Oskaloosa student learns censorship lesson firsthand
Principal's taped remarks reveal efforts to stifle publication
Oskaloosa ? Principal Brad Reed had an uneasy feeling about Oskaloosa High School student Lacey Hanson’s line of questioning.
Reed, principal of Oskaloosa High School, confirmed his hunch weeks later when he reviewed the article Hanson had prepared for the school newspaper about plans for realigning the OHS teaching staff.
Reed decided Hanson’s story would require extensive editing — he made numerous recommendations — before he would permit it to be published in the school newspaper, the Oskaloosa Insider.
In a peppery conversation between Reed and Hanson, Reed told the senior she had a choice: Rewrite or drop the story.
“If I don’t see another article, it won’t go to print,” Reed said.
“Do you have the right to say that?” Hanson asked.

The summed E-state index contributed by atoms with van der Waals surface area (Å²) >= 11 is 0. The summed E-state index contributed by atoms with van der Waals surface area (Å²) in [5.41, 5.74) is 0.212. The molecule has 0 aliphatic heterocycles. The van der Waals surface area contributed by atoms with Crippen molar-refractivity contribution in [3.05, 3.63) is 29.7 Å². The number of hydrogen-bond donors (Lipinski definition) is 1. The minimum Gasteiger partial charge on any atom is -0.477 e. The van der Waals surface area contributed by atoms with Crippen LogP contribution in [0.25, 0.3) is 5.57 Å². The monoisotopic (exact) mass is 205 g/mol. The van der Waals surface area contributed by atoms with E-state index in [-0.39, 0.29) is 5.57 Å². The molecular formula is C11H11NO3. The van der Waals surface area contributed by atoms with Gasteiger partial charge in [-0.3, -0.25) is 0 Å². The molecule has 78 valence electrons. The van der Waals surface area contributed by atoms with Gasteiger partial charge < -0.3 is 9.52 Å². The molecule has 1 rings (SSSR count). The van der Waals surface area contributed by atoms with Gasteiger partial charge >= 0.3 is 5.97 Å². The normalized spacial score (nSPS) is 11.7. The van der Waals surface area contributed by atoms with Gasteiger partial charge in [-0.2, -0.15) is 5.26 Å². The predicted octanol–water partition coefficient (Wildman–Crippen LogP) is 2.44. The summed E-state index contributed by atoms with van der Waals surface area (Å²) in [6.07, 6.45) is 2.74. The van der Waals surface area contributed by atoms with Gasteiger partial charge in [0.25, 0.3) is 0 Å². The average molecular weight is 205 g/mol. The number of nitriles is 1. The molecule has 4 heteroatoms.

“Absolutely,” the principal said.
For John Hudnall, this exchange between high school administrator and high school student illustrates a widespread problem in Kansas with censorship of scholastic publications.
“I think it’s happening,” said Hudnall, executive director of the Kansas Scholastic Press Assn. “I’d have to think there’s a great deal of that going on.”
Jeff Burkhead, executive director of the Kansas Press Assn., said the situation in Oskaloosa was disturbing because state law wasn’t on Reed’s side. Kansas is among six states that supplemented the U.S. Constitution by passing statutes providing student journalists protection against administrative censorship. The Kansas law has been on the books since 1992.